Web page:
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#38: That's a lot to cram into one week...

Almost 100 of you signed up to this newsletter over the past week—hello all, and thank you very much! I’m glad people found the last issue informative/helpful/entertaining. I’ll keep an eye out for other issues/events that we can have fun with.

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Let’s talk politics…

It tells you so much about electoral politics in Singapore when the only opposition party in Parliament says they’re aiming to win one-third of the seats in the House as a “medium-term objective” and that’s seen as a “high bar”.

In the meantime, Wong Souk Yee, a member of the Singapore Democratic Party, is calling on the court to issue a mandatory order to get the remaining members of the Marsiling-Yew Tee GRC team to step down so there can be a by-election. The team has been short of one MP (and its minority MP, no less!) since Halimah Yacob stepped down to become President.

Tan Cheng Bock has announced that he’s re-entering politics. He and some friends—including other former PAP cadre folks—have applied to register a new political party (another one!) called the Progress Singapore Party. He says that “[f]reedom of choice and free speech without fear must be defended”, which sounds nice, but we’ll have to wait and see what this party’s politics and programme are going to be.

Judicial corporal punishment

The British press perked their ears up this week—until the Brexit botch-up drowned everything again—to cover the case of Ye Ming Yuen, a British citizen currently in Changi Prison where he is set to be given 24 strokes of the cane for drug offences. Jeremy Hunt had raised the case with Vivian Balakrishnan on his recent visit, but it seems unlikely that Singapore is going to budge. I wrote an op-ed for the Guardian about corporal punishment, in which I point out that high-profile cases of foreigners being caned in Singapore tend to drum up nationalistic chest-thumping.

Freedom of expression

Amendments to the Misuse of Drugs Act passed this week. The changes to the law now criminalise disseminating or providing information to another person on the consumption, cultivation or trafficking of drugs. It’s ostensibly about dealing with drug abuse and addiction, but the freedom of expression implications are immense.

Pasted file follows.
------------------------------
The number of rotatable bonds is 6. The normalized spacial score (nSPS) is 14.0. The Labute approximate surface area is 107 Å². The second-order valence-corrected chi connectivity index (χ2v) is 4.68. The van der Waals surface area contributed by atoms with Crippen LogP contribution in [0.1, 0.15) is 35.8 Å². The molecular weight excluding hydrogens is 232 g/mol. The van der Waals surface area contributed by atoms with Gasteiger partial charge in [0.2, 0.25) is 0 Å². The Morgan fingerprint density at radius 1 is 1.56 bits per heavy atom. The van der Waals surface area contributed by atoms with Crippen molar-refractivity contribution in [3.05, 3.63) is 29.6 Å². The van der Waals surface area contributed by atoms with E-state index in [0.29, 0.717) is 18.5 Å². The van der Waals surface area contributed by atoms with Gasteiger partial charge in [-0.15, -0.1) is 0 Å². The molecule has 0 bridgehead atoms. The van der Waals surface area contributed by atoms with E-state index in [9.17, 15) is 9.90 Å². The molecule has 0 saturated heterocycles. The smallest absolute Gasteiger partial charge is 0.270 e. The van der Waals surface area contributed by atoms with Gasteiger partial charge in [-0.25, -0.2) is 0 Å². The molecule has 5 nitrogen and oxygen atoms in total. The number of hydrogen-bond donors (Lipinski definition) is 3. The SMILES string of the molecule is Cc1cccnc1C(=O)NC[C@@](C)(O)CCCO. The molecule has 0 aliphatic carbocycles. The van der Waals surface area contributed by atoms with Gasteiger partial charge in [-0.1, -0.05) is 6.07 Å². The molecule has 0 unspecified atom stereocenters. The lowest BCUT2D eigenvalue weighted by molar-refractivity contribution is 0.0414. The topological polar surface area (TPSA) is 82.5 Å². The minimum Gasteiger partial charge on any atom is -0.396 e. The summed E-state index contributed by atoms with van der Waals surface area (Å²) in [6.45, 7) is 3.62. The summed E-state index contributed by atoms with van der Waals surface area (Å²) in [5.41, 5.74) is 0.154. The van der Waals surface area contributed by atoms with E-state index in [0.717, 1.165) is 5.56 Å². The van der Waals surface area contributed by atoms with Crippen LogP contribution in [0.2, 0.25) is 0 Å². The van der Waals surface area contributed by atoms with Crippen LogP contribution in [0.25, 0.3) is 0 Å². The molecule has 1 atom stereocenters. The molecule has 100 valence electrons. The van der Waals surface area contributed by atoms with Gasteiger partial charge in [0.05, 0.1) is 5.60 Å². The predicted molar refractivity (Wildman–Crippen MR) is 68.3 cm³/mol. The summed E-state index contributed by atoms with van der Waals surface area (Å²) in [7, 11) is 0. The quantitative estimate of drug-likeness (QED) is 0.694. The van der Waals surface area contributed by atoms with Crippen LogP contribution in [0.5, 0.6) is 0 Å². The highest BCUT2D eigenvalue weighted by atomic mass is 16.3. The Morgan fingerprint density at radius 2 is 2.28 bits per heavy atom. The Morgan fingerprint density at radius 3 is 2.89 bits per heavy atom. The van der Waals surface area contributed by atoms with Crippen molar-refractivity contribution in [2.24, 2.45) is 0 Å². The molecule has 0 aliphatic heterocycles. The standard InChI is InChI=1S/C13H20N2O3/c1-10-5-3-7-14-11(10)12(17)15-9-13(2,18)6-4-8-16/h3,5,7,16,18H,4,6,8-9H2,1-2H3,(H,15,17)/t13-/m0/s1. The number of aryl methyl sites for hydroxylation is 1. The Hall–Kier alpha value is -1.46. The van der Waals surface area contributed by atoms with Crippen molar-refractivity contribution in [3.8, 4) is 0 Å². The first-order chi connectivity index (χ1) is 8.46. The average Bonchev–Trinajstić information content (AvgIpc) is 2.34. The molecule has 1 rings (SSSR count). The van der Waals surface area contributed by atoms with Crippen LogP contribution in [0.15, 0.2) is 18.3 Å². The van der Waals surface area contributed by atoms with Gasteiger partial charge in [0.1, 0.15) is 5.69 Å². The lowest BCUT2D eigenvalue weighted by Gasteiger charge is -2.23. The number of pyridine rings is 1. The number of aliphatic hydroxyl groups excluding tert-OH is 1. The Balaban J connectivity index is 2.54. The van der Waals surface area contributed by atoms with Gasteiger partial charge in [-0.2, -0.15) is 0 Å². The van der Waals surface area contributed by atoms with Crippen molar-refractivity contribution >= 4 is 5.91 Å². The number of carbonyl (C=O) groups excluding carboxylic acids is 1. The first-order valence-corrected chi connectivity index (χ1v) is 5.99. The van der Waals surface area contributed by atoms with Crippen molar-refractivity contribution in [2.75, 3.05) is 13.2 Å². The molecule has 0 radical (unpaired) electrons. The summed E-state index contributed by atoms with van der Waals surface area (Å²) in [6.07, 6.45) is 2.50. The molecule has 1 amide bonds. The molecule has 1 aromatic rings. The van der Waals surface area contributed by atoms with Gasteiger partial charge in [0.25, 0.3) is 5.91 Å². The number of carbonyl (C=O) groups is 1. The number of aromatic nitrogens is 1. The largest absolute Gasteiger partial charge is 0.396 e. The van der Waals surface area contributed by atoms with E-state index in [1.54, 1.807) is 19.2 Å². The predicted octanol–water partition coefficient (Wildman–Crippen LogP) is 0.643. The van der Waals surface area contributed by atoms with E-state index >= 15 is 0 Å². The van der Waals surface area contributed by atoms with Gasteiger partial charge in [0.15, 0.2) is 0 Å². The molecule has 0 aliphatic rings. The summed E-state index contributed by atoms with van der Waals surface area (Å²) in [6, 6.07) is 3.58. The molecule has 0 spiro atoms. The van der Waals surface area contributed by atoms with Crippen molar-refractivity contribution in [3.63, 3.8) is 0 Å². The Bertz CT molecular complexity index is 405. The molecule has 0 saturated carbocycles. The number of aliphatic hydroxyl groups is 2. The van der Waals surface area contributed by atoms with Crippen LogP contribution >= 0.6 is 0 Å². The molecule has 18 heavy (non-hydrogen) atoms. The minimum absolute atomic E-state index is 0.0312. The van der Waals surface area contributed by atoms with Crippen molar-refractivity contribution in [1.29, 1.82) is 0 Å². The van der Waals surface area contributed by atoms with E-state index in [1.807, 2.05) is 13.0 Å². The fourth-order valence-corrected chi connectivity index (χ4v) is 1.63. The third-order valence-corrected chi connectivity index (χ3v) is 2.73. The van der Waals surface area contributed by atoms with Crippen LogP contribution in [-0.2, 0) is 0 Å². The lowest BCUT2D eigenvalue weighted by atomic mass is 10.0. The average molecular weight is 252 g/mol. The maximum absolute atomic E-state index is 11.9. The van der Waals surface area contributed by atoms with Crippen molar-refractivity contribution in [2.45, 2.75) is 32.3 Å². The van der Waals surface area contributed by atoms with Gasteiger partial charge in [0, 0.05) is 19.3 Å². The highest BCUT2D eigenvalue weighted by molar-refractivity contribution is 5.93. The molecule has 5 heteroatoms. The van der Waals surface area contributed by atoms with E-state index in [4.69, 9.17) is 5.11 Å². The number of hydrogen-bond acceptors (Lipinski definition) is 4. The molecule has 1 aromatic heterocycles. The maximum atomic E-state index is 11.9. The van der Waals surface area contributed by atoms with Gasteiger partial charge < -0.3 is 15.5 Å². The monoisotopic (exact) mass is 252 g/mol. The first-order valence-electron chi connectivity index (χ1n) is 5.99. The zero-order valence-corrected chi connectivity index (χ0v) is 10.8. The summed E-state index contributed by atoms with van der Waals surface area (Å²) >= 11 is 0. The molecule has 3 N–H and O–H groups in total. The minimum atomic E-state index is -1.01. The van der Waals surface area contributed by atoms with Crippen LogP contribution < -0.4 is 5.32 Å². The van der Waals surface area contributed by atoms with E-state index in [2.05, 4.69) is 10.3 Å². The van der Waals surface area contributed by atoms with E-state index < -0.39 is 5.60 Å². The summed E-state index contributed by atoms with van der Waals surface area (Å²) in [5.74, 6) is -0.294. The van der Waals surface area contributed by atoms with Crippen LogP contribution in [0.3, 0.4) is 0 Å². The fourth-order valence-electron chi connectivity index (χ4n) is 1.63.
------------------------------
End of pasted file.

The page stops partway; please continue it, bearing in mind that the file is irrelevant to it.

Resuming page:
The Court of Appeal has reserved judgment in Li Shengwu’s contempt of court case. Li is currently challenging the court order that allowed the Attorney-General’s Chambers to serve him papers in Boston. The hearing on Friday morning apparently began with the AGC getting a bit of a dressing down.

TODAY wrote a feature article about troubles at the National University of Singapore and the Nanyang Technological University, talking to academics who have quit the two institutions over the past year. Then the story disappeared (but psst, you can still read it here). According to, it’s because of a “legal challenge”.

LGBT rights

On the LGBT rights front, another privileged straight cis Chinese man is trying to feed us a line about how advocating for LGBT rights is “socially divisive”. This is alongside the news that the Ministry of Social and Family Development is reviewing adoption laws in the country after the court allowed a gay man to adopt his own son and raise him in a same-sex family. Desmond Lee says it’s because they have to balance the welfare of the child with “important public policy considerations” (read: not recognising same-sex couples or families). And we thought the best interests of the child should always come first... 😡

And just to make sure that things take a turn for the dumber, Lee Bee Wah wants to know if it’s safe for Singaporeans to be watching RuPaul’s Drag Race live shows. The Ministry of Communications and Information says there hasn’t been “much feedback” about them.

Human rights reports

It’s also been a week for reports, as HOME and Liberty Shared published their research on forced labour among domestic workers in Singapore. Human Rights Watch has also released its latest World Report, and the bit on Singapore emphasises the intensifying clampdown on freedom of expression.

While we’re on the topic of labour conditions, did you know that private security guards who fall asleep on the job or show up for work drunk can now not only be sacked, but face jail time and/or a fine?

That SingHealth breach

The punishments have been doled out for the SingHealth breach that compromised the data of 1.5 million people. Fines have been imposed  (although it doesn’t even come up to $1 per affected person), two employees have been fired from Integrated Health Information Systems, and five members of its senior management have been slapped with “significant financial penalty”. The attacker is apparently known to the government and they’ve taken “appropriate action”, but they’ve decided not say more than that for national security reasons.

Last but not least

It seems like we might be off the hook to host a second Trump-Kim Summit, everyone! Whew!

And you’ve made it to the end of what feels like a crazy busy week! Be rewarded by Tom Holland killin’ it at Lip Sync Battle: